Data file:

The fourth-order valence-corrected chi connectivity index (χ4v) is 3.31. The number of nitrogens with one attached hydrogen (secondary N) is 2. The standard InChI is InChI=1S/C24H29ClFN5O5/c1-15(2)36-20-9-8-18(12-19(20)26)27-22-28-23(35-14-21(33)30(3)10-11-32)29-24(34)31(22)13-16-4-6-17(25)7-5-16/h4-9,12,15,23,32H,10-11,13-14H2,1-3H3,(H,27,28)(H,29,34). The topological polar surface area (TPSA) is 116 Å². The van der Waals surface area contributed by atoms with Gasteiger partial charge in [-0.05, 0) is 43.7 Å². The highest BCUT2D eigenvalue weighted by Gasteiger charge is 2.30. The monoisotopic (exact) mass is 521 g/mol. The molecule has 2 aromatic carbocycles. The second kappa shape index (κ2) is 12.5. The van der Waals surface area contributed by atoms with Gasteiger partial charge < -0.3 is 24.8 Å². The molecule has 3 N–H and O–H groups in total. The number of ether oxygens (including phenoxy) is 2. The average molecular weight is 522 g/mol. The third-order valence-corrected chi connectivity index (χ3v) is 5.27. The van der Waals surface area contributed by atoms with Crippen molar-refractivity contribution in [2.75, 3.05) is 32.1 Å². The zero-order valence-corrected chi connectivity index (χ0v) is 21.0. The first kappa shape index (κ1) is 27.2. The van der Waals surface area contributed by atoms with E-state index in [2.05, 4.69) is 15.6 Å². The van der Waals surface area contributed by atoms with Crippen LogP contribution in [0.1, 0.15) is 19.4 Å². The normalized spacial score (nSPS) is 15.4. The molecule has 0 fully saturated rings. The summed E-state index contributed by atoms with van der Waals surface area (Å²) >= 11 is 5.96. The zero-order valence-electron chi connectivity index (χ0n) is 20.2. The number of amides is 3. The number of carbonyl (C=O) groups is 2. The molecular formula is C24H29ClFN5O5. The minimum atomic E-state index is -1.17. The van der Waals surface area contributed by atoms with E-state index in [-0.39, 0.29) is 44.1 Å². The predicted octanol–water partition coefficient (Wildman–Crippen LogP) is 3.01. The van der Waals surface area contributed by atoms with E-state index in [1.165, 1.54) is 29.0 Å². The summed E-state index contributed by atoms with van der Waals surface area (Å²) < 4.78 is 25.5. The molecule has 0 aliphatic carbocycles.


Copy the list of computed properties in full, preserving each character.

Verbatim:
The fourth-order valence-corrected chi connectivity index (χ4v) is 3.31. The number of nitrogens with one attached hydrogen (secondary N) is 2. The standard InChI is InChI=1S/C24H29ClFN5O5/c1-15(2)36-20-9-8-18(12-19(20)26)27-22-28-23(35-14-21(33)30(3)10-11-32)29-24(34)31(22)13-16-4-6-17(25)7-5-16/h4-9,12,15,23,32H,10-11,13-14H2,1-3H3,(H,27,28)(H,29,34). The topological polar surface area (TPSA) is 116 Å². The van der Waals surface area contributed by atoms with Gasteiger partial charge in [-0.05, 0) is 43.7 Å². The highest BCUT2D eigenvalue weighted by Gasteiger charge is 2.30. The monoisotopic (exact) mass is 521 g/mol. The molecule has 2 aromatic carbocycles. The second kappa shape index (κ2) is 12.5. The van der Waals surface area contributed by atoms with Gasteiger partial charge < -0.3 is 24.8 Å². The molecule has 3 N–H and O–H groups in total. The number of ether oxygens (including phenoxy) is 2. The average molecular weight is 522 g/mol. The third-order valence-corrected chi connectivity index (χ3v) is 5.27. The van der Waals surface area contributed by atoms with Crippen molar-refractivity contribution in [2.75, 3.05) is 32.1 Å². The zero-order valence-corrected chi connectivity index (χ0v) is 21.0. The first kappa shape index (κ1) is 27.2. The van der Waals surface area contributed by atoms with E-state index in [2.05, 4.69) is 15.6 Å². The van der Waals surface area contributed by atoms with Crippen LogP contribution in [0.1, 0.15) is 19.4 Å². The normalized spacial score (nSPS) is 15.4. The molecule has 0 fully saturated rings. The summed E-state index contributed by atoms with van der Waals surface area (Å²) >= 11 is 5.96. The zero-order valence-electron chi connectivity index (χ0n) is 20.2. The number of amides is 3. The number of carbonyl (C=O) groups is 2. The molecular formula is C24H29ClFN5O5. The minimum atomic E-state index is -1.17. The van der Waals surface area contributed by atoms with E-state index in [-0.39, 0.29) is 44.1 Å². The predicted octanol–water partition coefficient (Wildman–Crippen LogP) is 3.01. The van der Waals surface area contributed by atoms with E-state index in [1.165, 1.54) is 29.0 Å². The summed E-state index contributed by atoms with van der Waals surface area (Å²) < 4.78 is 25.5. The molecule has 0 aliphatic carbocycles.